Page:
NASA Revolutionary New Robotic Arm Really Knows How To Chill Out

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Illustration of the Cold Operable Lunar Deployable Arm (COLDArm), which will significantly improve the utility of robotic arms for lunar landers. Credit: NASA, JPL-Caltech

Future planetary missions could explore in extremely cold temperatures that stymie existing spacecraft, thanks to a project under development at JPL.

“Going to the Moon, we need to be able to operate during colder temperatures, particularly during lunar night, without the use of heaters,” said project principal investigator Ryan McCormick. “COLDArm would let missions continue working and conducting science even in extreme cryogenic environments.”

A JPL engineer examines the 3D-printed titanium scoop of NASA’s Cold Operable Lunar Deployable Arm (COLDArm) robotic arm system. The arm is designed to function in frigid temperatures that would stymie current spacecraft. Credit: NASA/JPL-Caltech

To explain the project, McCormick recalls a scene from the 1991 movie “Terminator 2: Judgment Day” in which a hostile android made of liquid metal is stopped cold – literally frozen solid – by a giant spill of liquid nitrogen. “The bad guy can’t work in those temperatures, but COLDArm could,” McCormick said.

This past September, in a JPL test bed filled with material to simulate lunar regolith (broken rock and dust on the Moon), COLDArm successfully completed experiments that assessed its ability to gather data on the properties of that regolith. Now COLDArm has been sent on to complete the same rigorous testing in spacelike conditions that every mission faces. It’s targeting a launch in the late 2020s.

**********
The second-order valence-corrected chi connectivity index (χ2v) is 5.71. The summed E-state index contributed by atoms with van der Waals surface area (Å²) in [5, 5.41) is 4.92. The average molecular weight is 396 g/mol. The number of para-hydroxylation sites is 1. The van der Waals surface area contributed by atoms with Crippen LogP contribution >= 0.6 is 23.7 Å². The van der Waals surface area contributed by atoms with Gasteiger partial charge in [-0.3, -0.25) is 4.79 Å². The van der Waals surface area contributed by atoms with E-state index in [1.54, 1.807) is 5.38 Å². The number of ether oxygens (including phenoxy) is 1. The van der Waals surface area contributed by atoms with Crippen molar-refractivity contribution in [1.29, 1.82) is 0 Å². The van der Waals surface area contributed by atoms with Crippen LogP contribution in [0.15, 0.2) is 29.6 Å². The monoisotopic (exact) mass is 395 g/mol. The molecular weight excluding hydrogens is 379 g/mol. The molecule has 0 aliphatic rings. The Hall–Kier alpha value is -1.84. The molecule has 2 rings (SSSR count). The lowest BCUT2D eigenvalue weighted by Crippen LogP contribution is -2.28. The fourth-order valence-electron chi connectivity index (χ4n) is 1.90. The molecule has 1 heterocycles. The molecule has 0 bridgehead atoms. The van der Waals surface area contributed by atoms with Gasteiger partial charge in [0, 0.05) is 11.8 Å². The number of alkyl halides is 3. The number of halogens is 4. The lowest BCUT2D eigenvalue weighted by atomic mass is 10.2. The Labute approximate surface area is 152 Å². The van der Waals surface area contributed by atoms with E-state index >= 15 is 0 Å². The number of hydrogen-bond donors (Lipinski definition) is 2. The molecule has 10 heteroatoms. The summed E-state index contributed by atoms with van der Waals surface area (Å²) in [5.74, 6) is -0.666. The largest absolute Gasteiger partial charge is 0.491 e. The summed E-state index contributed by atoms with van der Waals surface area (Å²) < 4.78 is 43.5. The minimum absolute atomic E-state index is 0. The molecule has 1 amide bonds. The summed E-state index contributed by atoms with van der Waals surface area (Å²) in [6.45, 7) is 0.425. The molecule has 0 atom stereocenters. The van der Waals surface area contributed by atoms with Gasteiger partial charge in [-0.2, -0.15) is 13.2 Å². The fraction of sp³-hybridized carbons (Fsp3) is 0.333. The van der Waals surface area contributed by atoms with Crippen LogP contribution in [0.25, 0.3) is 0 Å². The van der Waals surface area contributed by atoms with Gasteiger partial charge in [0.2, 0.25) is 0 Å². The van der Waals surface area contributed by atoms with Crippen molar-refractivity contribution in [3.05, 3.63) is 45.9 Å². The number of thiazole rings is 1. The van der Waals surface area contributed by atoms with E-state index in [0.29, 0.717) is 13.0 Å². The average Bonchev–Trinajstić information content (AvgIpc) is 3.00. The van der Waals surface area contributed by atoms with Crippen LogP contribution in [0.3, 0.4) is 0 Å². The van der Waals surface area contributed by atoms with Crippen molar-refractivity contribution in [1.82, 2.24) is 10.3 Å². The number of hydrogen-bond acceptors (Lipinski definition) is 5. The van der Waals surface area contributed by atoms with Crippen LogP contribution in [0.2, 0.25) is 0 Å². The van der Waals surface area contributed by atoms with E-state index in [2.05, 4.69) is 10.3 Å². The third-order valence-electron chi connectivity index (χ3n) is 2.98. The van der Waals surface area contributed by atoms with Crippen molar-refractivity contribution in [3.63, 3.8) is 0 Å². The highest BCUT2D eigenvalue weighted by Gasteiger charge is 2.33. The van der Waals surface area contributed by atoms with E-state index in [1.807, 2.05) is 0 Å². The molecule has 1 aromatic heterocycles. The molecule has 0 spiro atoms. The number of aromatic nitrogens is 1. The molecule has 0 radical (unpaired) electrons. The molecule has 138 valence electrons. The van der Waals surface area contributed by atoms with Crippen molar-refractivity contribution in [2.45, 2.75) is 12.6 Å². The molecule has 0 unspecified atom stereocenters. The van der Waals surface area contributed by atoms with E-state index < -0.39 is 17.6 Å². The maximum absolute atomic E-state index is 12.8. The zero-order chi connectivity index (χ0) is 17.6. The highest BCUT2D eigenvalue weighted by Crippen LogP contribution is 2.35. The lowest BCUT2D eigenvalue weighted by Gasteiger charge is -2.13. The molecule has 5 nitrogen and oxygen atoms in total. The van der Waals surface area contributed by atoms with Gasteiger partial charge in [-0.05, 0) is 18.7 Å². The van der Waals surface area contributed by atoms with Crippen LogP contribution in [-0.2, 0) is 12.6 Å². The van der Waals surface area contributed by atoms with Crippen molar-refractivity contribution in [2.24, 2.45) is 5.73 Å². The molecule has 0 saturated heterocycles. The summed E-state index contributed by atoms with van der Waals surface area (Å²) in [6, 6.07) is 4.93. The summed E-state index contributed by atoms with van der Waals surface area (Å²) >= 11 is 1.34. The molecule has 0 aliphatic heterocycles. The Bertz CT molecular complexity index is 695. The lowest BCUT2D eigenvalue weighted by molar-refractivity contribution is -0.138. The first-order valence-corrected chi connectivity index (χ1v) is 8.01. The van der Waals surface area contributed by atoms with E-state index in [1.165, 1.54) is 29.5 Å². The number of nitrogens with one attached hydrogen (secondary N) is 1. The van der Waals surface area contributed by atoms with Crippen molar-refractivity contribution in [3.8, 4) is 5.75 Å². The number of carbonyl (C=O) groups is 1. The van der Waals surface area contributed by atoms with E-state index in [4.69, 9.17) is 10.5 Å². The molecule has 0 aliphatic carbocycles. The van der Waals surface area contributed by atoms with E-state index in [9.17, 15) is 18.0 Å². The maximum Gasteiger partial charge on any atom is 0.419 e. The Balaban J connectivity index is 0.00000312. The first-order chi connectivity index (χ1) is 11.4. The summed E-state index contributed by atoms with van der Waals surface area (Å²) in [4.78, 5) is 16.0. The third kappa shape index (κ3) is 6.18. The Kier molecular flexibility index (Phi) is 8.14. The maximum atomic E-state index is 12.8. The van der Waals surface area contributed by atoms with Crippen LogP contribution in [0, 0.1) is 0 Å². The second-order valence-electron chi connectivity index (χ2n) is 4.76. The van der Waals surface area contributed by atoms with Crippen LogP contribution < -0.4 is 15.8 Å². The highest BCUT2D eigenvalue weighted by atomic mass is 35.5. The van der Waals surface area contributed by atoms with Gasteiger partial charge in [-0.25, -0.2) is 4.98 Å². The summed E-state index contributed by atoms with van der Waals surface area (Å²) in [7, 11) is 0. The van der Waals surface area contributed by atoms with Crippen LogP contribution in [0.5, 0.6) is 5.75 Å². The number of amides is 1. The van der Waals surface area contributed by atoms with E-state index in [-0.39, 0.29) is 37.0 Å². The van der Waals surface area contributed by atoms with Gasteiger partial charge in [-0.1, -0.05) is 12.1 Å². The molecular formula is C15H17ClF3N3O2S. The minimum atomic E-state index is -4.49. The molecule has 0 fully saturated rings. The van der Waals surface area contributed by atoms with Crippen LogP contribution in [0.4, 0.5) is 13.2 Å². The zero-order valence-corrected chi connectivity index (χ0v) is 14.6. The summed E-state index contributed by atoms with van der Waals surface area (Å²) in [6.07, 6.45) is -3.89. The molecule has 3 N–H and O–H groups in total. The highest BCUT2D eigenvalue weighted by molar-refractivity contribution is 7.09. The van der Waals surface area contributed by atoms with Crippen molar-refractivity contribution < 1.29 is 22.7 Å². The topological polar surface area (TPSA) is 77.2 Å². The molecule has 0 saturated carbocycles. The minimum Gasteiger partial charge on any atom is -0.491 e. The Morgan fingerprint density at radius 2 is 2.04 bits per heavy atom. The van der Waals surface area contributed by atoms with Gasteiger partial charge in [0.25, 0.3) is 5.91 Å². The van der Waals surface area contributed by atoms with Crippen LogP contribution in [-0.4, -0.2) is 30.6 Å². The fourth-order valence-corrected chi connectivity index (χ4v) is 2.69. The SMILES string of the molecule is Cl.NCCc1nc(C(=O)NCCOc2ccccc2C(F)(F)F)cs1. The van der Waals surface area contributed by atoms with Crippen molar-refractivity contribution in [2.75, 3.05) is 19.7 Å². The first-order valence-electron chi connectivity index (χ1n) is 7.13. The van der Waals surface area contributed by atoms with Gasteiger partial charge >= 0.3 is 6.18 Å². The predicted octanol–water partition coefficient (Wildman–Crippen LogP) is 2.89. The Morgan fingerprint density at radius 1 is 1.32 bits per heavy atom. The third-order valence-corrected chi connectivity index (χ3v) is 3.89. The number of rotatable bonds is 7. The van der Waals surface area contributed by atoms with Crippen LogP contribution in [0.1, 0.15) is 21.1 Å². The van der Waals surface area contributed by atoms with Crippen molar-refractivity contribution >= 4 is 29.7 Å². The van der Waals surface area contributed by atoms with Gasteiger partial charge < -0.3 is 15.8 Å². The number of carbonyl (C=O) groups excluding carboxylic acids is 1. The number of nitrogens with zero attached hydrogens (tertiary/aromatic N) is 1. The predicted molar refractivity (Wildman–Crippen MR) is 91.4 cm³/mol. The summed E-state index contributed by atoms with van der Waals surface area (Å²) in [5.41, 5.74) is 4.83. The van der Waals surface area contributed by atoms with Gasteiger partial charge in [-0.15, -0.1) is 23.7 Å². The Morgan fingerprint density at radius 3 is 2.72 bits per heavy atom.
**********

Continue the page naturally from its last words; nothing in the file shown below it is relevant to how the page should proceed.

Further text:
NASA’s COLDArm combines several new technologies that allow it to operate in temperatures as cold as minus 280 degrees Fahrenheit (minus 173 degrees Celsius) without the use of energy-consuming heaters required by robotic arms on current spacecraft. Credit: NASA/JPL-Caltech

Because the arm’s cold motor controllers don’t need to be kept warm in an electronics box near the core of the spacecraft, they can be installed closer to the science instruments, requiring no insulation and less heavy cabling.

And a sensor embedded in COLDArm’s “wrist” gives the arm feedback, allowing it to “feel” what it’s doing in all directions, like a human jiggling a key into a keyhole and turning the lock. That device, called a six-axis force torque sensor, can also operate in extreme cold.

In addition to employing cameras designed for commercial use, COLDArm leverages other technology that has been proven aboard Ingenuity: a powerful processor akin to those used in consumer smartphones and open-source flight software, called F Prime, that JPL developed. Like the Mars helicopter, COLDArm could operate autonomously, performing tasks and collecting pictures and sensor data without real-time input from mission controllers back on Earth.

Motiv Space Systems, a partner on COLDArm, developed the cold motor controllers and also built sections of the arm and assembled it from JPL-supplied parts at the company’s Pasadena, California, facility.